Ginkgo biloba has a reputation as an “elderly memory” booster. And, in all fairness, the research does seem to indicate that older users may enjoy ginkgo’s benefits more so than the younger doods and doodettes. However, ginkgo still works for younger, healthy nootropic enthusiasts, seeming to improve both memory and attention measures.
Synthetically sourced from Chinese Club Moss (most commonly: Huperzia serrata), Huperzine-A is an oxymoron nootropic, possessing the legally grey definition of natural synthetic. Essentially, huperzine-A is a naturally occurring alkaloid that requires synthetic extract to achieve its nootropic cholinergic brain benefits. In most countries, huperzine-A is legal, sold in various popular nootropic brain health stacks — in some areas it’s barred by prescription. Either way, hup-A seems to significantly reduce memory breakdown by inhibiting acetylcholinesterase.
Two studies seem to indicate that hup-A may possess memory benefits for both the young and elderly:
- Study – this double-blind, placebo-controlled study performed on middle and junior school aged adolescents found that “Hup capsules enhance the memory and learning performance of adolescent students” — namely on the subject of language.
- Study – another double-blind, placebo controlled study performed on patients with cognitive deterioration found: “About 58% of patients treated with Hup showed improvements in their memory, cognitive, and behavioral functions” as compared to placebo.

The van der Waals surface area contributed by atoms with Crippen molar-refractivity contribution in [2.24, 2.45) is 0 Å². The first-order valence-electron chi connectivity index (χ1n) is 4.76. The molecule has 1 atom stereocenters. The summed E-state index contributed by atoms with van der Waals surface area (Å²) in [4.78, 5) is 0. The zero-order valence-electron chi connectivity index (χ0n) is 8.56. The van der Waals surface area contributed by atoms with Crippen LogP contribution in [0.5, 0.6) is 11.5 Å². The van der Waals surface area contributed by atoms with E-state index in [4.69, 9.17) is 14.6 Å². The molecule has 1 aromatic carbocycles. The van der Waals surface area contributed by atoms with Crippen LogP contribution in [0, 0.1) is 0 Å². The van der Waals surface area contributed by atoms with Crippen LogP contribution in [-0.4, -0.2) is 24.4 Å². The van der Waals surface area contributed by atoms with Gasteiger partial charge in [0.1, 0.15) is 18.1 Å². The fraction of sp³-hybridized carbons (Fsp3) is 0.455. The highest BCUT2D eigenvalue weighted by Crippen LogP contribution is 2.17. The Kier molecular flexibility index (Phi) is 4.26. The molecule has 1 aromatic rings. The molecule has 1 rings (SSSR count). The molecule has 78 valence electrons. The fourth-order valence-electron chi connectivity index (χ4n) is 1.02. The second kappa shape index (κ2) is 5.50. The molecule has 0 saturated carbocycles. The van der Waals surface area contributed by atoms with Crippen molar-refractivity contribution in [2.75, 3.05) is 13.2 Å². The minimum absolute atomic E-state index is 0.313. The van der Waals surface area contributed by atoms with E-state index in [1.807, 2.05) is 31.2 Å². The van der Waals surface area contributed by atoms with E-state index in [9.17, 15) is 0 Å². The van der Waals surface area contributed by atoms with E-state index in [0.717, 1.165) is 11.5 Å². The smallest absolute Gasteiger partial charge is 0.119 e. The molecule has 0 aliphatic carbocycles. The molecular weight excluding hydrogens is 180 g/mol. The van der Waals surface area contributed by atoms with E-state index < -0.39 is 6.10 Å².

What’s particularly cool about hup-A is how little you need to achieve its memory benefits, with most dosage options ranging from 50 mcg to 200 mcg. However, take note: Huperzine-A is not the same as Huperzia serrata, the plant source of hup-A. Some supplement manufacturers try to sell the plant powder while claiming hup-A benefits. And, well, hup-A just doesn’t work that way.
Viewed by many as a sort of superfood, turmeric possesses plenty of antioxidant, anti-aging benefits. But does it genuinely qualify as a nootropic — i.e., a cognitive enhancer? That’s a fairly bold claim. At bare minimum, turmeric is great for brain health, particularly among older communities, for the root’s spicy, bio-active curcumin — a compound believed to reduce neurodamaging free radicals, limit brain inflammation, and fight amyloid plaque build up.
In animal models, curcumin has been suggested to accomplish the following:
- Brain plaque reduction by 43-50% (study)
- Restoration of plasticity in injured neurons (study)
- Significant reversal of oxidative stress and DNA damage (study)
- Memory and learning improvements on injured rat models (study)
Of course, human physiology differs greatly from lab rats and mice. Yet, the positive anecdotal and clinical research surrounding curcumin curry consumption and elderly health warrants the dietary addition of turmeric — and black pepper! (Due to curcumin’s poor bio-availability, the combination of turmeric and black pepper, an absorption enhancer, is practically necessary for curcumin to work.)
What About Racetams?
With roughly 19 different compounds sharing the name “racetam”, these synthetic nootropics are surrounded by an overwhelming amount of speculation and false claims. To be honest, I don’t think anyone’s fully figured these bad boys out, even though everyone claims they enhance cognition, focus, memory, and so on. Having said that, one study stands out here: “Profound effects of combining choline and piracetam on memory enhancement and cholinergic function in aged rats.” Yes, it’s a rat study. No, it doesn’t qualify as “clinical” research. But it does seem to lend weight to the piracetam + citicoline (or alpha-GPC) memory enhancement combo. However, if you want a more pronounced “psychostimulatory” effect comparable to piracetam, I suggest Noopept — a racetam-like compound with a little more umph. More on Racetams.